To hear Adrian Jimenez tell it, her baking career happened by accident. To break up the monotony of a corporate career in project management, she attended culinary school in 2003, then landed a job doing pastry. “Pastry kind of chose me, I didn’t choose it,” she says.
She dreamed of someday opening a catering business, but that seemed like a longshot. Then her friend Terri Madrid was relocating her shop, Gold Leaf Spice and Teas, and suggested Jimenez move in.
“I said no three times before I ran the numbers and said, it’s now or never,” Jimenez says. “I’m at a job I’m not happy with, and I have this passion thing I love to do. I decided, I’ll run a kickstarter for $12,000; if it gets funded it’s meant to be, if it doesn’t, at least I tried.”
She opened Blue Aces Bake Shoppe in 2015, and quickly outgrew the space. Before the pandemic, she was at a turning point: Close the customer-facing storefront and just make orders, or scale up into a more cafe-style environment?
She still isn’t sure, but she’s getting through the pandemic on a limited schedule (open Thursday-Saturday) while caring for her two children who are attending school remotely. The part-time schedule comes after closing fully for two months, then reopening thanks to Paycheck Protection Program funds that enabled Jimenez to hire back five of her six staff members (one is on maternity leave). She spoke to the Weekly about running a bakery in this unpredictable time.
Weekly: You’re still touring bigger bakery spaces. This seems like a crazy time to scale up.
Jimenez: We are busting at the seams. We have been for four years. At this point, do I have the room to make the stuff? Yes. Do I have a place to put it once it’s made? No. We are fortunate to get PPP funding to sustain us through this time. It’s enough to keep us holding on at this point, but we can’t do anything with our limited capacity to take on more. It’s like, go smaller or go bigger, but where we’re at, we really can’t continue.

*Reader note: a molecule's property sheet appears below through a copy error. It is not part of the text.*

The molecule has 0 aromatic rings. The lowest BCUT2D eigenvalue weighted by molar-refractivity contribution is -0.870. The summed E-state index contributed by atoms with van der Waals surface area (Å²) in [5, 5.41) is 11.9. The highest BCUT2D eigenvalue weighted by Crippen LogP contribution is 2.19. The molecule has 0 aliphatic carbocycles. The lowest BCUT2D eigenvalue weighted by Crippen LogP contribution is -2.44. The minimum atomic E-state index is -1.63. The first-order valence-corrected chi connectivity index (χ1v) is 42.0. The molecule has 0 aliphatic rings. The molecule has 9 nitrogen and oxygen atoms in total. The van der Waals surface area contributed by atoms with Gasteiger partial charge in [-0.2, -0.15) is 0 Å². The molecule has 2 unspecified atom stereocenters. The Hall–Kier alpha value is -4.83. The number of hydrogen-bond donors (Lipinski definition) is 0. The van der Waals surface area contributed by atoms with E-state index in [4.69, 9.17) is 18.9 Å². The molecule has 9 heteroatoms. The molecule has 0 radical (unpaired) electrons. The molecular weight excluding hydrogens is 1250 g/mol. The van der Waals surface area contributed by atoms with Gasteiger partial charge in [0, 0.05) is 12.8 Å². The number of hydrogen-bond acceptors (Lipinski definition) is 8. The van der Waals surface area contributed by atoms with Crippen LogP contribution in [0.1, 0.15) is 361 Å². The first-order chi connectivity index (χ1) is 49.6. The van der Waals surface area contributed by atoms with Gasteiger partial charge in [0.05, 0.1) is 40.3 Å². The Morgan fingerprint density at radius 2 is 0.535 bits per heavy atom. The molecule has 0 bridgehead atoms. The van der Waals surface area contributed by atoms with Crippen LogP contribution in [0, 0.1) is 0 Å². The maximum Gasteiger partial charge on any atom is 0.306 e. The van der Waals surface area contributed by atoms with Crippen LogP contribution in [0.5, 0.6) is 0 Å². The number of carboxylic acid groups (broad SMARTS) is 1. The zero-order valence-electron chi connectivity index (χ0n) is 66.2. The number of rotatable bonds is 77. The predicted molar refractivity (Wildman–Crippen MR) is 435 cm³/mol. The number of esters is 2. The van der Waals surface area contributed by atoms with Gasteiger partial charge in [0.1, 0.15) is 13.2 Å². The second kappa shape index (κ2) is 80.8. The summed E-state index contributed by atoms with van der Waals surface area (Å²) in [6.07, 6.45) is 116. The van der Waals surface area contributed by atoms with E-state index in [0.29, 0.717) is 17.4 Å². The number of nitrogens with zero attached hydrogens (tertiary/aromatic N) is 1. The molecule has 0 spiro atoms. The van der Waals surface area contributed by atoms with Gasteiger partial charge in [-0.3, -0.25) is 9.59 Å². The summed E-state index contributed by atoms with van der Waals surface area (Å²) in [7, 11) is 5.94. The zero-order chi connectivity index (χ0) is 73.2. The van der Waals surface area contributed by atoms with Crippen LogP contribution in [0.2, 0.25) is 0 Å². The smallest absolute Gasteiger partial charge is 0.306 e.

What’s popular these days?
Weddings are still taking place, on the smaller side. What we are seeing the most of is drive-thru birthday parties, baby showers, bridal showers. People are still getting engaged and having celebrations.
I know bakeries fall into the definition of essential businesses as foodservice, but I think of pastries and cakes as special-occasion food.
It’s something I felt very guilty about, us being “essential” while others in service, like barbers and hairdressers, were not considered essential. It’s so unfair.
I consider what we do to be a luxury item, but it does feel like a breath of fresh air when we’re contributing joy. We’re able to provide a sense of normalcy. That feels really good.
It’s been difficult for home bakers to find basic ingredients like flour during SIP. Do you have that problem?
That’s why we initially had to close. We couldn’t get flour, we couldn’t get sugar, we couldn’t get eggs, we couldn’t get butter.
Then any time I saw [on social media] somebody who said, ‘Does anybody know where to buy yeast?’ I made a bread care package. You want yeast, I have 10 pounds of it! I would do porch-side drop-offs. The whole family would be in the window, cheering and clapping because they knew they were getting a treat.
What’s your favorite bakery item to eat?
It’s not what people expect, I’m not a sweets person. There are three things I want to try in a bakery: your pastry cream; almond croissants – I need to try the almond paste; and I like the flaky, savory side, I love quiche. Crème brûlée is my weakness.
What’s your favorite to bake?
French Macarons. They’re really complex; there’s that personal victory in getting it right. And something so small, to be able to pack so much flavor into it.
What’s most popular during SIP?
Cinnamon Roll Saturday has been huge. We have people telling us, thank you for being open. Our community is really rallying around us. One of the things I’ve seen that makes my heart so full is the way people have really shown up for small business.
BLUE ACES BAKE SHOPPE, 8 W. Gabilan St., Salinas. 975-4714, blueacesonline.com.